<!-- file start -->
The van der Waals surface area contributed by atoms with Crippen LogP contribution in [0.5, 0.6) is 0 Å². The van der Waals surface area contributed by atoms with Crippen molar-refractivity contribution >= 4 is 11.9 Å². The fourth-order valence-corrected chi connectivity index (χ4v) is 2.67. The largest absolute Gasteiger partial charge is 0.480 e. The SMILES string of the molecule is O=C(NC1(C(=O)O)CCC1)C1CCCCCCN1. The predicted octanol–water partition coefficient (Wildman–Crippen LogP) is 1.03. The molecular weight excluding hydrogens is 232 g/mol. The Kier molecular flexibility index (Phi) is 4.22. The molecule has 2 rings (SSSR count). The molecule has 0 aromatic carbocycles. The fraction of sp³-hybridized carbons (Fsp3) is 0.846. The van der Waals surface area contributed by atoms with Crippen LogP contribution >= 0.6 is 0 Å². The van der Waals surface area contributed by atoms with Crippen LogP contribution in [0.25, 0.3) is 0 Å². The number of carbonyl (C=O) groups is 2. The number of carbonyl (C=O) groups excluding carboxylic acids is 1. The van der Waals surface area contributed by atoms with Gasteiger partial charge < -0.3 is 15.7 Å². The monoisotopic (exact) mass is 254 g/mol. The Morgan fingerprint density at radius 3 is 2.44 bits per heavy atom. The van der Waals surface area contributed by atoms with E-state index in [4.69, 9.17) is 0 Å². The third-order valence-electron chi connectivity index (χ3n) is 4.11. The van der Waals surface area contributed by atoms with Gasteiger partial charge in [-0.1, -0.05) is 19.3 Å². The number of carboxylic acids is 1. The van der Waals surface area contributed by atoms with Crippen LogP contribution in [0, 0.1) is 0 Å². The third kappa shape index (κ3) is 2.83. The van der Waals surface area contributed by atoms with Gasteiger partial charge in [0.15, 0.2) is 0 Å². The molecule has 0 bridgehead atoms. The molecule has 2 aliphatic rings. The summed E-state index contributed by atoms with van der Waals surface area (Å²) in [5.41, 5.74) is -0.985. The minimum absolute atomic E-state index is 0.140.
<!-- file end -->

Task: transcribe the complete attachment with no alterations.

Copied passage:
The van der Waals surface area contributed by atoms with Crippen LogP contribution in [0.5, 0.6) is 0 Å². The van der Waals surface area contributed by atoms with Crippen molar-refractivity contribution >= 4 is 11.9 Å². The fourth-order valence-corrected chi connectivity index (χ4v) is 2.67. The largest absolute Gasteiger partial charge is 0.480 e. The SMILES string of the molecule is O=C(NC1(C(=O)O)CCC1)C1CCCCCCN1. The predicted octanol–water partition coefficient (Wildman–Crippen LogP) is 1.03. The molecular weight excluding hydrogens is 232 g/mol. The Kier molecular flexibility index (Phi) is 4.22. The molecule has 2 rings (SSSR count). The molecule has 0 aromatic carbocycles. The fraction of sp³-hybridized carbons (Fsp3) is 0.846. The van der Waals surface area contributed by atoms with Crippen LogP contribution >= 0.6 is 0 Å². The van der Waals surface area contributed by atoms with Crippen LogP contribution in [0.25, 0.3) is 0 Å². The number of carbonyl (C=O) groups is 2. The number of carbonyl (C=O) groups excluding carboxylic acids is 1. The van der Waals surface area contributed by atoms with Gasteiger partial charge < -0.3 is 15.7 Å². The monoisotopic (exact) mass is 254 g/mol. The Morgan fingerprint density at radius 3 is 2.44 bits per heavy atom. The van der Waals surface area contributed by atoms with E-state index in [4.69, 9.17) is 0 Å². The third-order valence-electron chi connectivity index (χ3n) is 4.11. The van der Waals surface area contributed by atoms with Gasteiger partial charge in [-0.1, -0.05) is 19.3 Å². The number of carboxylic acids is 1. The van der Waals surface area contributed by atoms with Crippen LogP contribution in [0, 0.1) is 0 Å². The third kappa shape index (κ3) is 2.83. The van der Waals surface area contributed by atoms with Gasteiger partial charge in [0.15, 0.2) is 0 Å². The molecule has 0 bridgehead atoms. The molecule has 2 aliphatic rings. The summed E-state index contributed by atoms with van der Waals surface area (Å²) in [5.41, 5.74) is -0.985. The minimum absolute atomic E-state index is 0.140.